I’m sorry but no matter how hard DC tries to push Orphan and Batwing, they’re just not that great. I don’t even really like Azrael that much, despite his popularity amongst many. And now that Spoiler is gone, I really only give a shit about Batman and Clayface.
In fact, Clayface is the most interesting character in these stories but he doesn’t get enough focus. I hope that changes, as I work my way towards the end of Tynion’s run.
This story is kind of a generic League of Shadows tale where Shiva is in charge and trying to screw with Gotham. Ra’s al Ghul does show up and his appearance severely effects Orphan but this all felt pretty forgettable.
I feel like this should’ve dealt more with the fallout after losing Spoiler and the death of Red Robin but it’s more focused on Oprhan’s mommy issues and Batwoman’s daddy issues.
All that being said, the art is f’n great!
Ultimately, I like Tynion but his Detective Comics run is pretty meh, if I’m being honest.
But I’m also a person that prefers Batman working alone or with just one or two people, preferably a Robin or Batgirl.
Rating: 6.25/10 Pairs well with: other collections of James Tynion IV’s run on Detective Comics.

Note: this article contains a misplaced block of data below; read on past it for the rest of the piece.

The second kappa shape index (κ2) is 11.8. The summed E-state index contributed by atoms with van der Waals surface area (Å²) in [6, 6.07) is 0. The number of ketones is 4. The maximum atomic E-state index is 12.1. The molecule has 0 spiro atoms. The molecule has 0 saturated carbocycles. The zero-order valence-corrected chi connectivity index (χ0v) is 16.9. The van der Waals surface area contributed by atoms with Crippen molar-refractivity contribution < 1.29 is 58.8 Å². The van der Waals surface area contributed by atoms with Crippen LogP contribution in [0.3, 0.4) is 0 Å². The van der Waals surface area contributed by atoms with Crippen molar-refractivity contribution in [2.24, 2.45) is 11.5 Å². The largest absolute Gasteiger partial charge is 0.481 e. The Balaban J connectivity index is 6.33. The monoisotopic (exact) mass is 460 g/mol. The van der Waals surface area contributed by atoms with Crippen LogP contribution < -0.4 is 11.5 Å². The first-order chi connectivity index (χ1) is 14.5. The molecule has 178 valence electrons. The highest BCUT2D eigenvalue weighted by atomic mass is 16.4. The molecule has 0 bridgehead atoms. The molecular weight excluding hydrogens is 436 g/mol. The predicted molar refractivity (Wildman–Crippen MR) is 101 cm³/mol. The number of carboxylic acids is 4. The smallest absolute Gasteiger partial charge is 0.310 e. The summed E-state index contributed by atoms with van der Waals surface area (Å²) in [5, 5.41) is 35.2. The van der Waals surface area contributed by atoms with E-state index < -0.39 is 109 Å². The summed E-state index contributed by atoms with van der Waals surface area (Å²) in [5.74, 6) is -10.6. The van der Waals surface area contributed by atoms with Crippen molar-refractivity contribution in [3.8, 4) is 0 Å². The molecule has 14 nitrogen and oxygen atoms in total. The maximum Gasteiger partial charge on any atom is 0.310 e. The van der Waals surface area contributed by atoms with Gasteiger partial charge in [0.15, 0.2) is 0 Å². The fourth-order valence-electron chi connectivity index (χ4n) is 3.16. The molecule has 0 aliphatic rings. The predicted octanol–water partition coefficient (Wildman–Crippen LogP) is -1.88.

Published: May 16th, 2017 Written by: James Tynion IV, Marguerite Bennett Art by: Eddy Barrows, Alvaro Martinez, Ben Oliver
DC Comics, 142 Pages
I’ve liked James Tynion’s Batman work and I also liked the volume before this that set things up. However, I was not digging this story at all.
It’s not that it’s bad or that there weren’t some interesting ideas here but it didn’t resonate with me and this new villian team called The Victim Syndicate just seemed like generic, throwaway, one-off baddies.
Also, this story happens in the wake of Red Robin’s death and it shows how Spoiler, a former Batgirl, deals with this loss. Frankly, I’m wasn’t happy with how her character was handled, as it felt like a major and uncharacteristic regression when compared to who she was by the end of her Batgirl run.